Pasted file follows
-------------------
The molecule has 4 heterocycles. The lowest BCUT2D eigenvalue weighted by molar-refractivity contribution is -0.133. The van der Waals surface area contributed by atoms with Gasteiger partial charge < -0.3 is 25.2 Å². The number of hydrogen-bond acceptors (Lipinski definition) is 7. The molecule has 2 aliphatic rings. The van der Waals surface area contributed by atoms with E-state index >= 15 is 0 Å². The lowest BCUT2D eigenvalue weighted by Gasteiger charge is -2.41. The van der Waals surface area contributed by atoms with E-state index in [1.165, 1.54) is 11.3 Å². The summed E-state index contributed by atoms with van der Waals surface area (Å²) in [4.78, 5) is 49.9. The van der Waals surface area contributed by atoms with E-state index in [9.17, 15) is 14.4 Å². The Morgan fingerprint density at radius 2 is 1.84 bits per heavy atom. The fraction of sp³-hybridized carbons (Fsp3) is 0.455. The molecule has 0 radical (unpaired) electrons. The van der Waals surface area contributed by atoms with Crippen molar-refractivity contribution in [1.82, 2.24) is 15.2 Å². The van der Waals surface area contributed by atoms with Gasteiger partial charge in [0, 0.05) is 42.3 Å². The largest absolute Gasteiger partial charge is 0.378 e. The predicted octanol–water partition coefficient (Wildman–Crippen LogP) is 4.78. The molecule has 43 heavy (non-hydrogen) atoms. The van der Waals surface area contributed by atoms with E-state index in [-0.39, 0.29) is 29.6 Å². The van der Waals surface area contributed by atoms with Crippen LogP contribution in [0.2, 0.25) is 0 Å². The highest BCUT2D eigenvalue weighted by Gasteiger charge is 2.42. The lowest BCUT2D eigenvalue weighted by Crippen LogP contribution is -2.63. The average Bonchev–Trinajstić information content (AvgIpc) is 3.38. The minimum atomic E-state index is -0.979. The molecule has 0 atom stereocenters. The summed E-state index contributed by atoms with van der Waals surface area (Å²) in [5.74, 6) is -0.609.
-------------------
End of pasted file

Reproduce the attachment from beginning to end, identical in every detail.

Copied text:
The molecule has 4 heterocycles. The lowest BCUT2D eigenvalue weighted by molar-refractivity contribution is -0.133. The van der Waals surface area contributed by atoms with Gasteiger partial charge < -0.3 is 25.2 Å². The number of hydrogen-bond acceptors (Lipinski definition) is 7. The molecule has 2 aliphatic rings. The van der Waals surface area contributed by atoms with E-state index >= 15 is 0 Å². The lowest BCUT2D eigenvalue weighted by Gasteiger charge is -2.41. The van der Waals surface area contributed by atoms with E-state index in [1.165, 1.54) is 11.3 Å². The summed E-state index contributed by atoms with van der Waals surface area (Å²) in [4.78, 5) is 49.9. The van der Waals surface area contributed by atoms with E-state index in [9.17, 15) is 14.4 Å². The Morgan fingerprint density at radius 2 is 1.84 bits per heavy atom. The fraction of sp³-hybridized carbons (Fsp3) is 0.455. The molecule has 0 radical (unpaired) electrons. The van der Waals surface area contributed by atoms with Crippen molar-refractivity contribution in [1.82, 2.24) is 15.2 Å². The van der Waals surface area contributed by atoms with Gasteiger partial charge in [0, 0.05) is 42.3 Å². The largest absolute Gasteiger partial charge is 0.378 e. The predicted octanol–water partition coefficient (Wildman–Crippen LogP) is 4.78. The molecule has 43 heavy (non-hydrogen) atoms. The van der Waals surface area contributed by atoms with E-state index in [-0.39, 0.29) is 29.6 Å². The van der Waals surface area contributed by atoms with Crippen LogP contribution in [0.2, 0.25) is 0 Å². The highest BCUT2D eigenvalue weighted by Gasteiger charge is 2.42. The lowest BCUT2D eigenvalue weighted by Crippen LogP contribution is -2.63. The average Bonchev–Trinajstić information content (AvgIpc) is 3.38. The minimum atomic E-state index is -0.979. The molecule has 0 atom stereocenters. The summed E-state index contributed by atoms with van der Waals surface area (Å²) in [5.74, 6) is -0.609.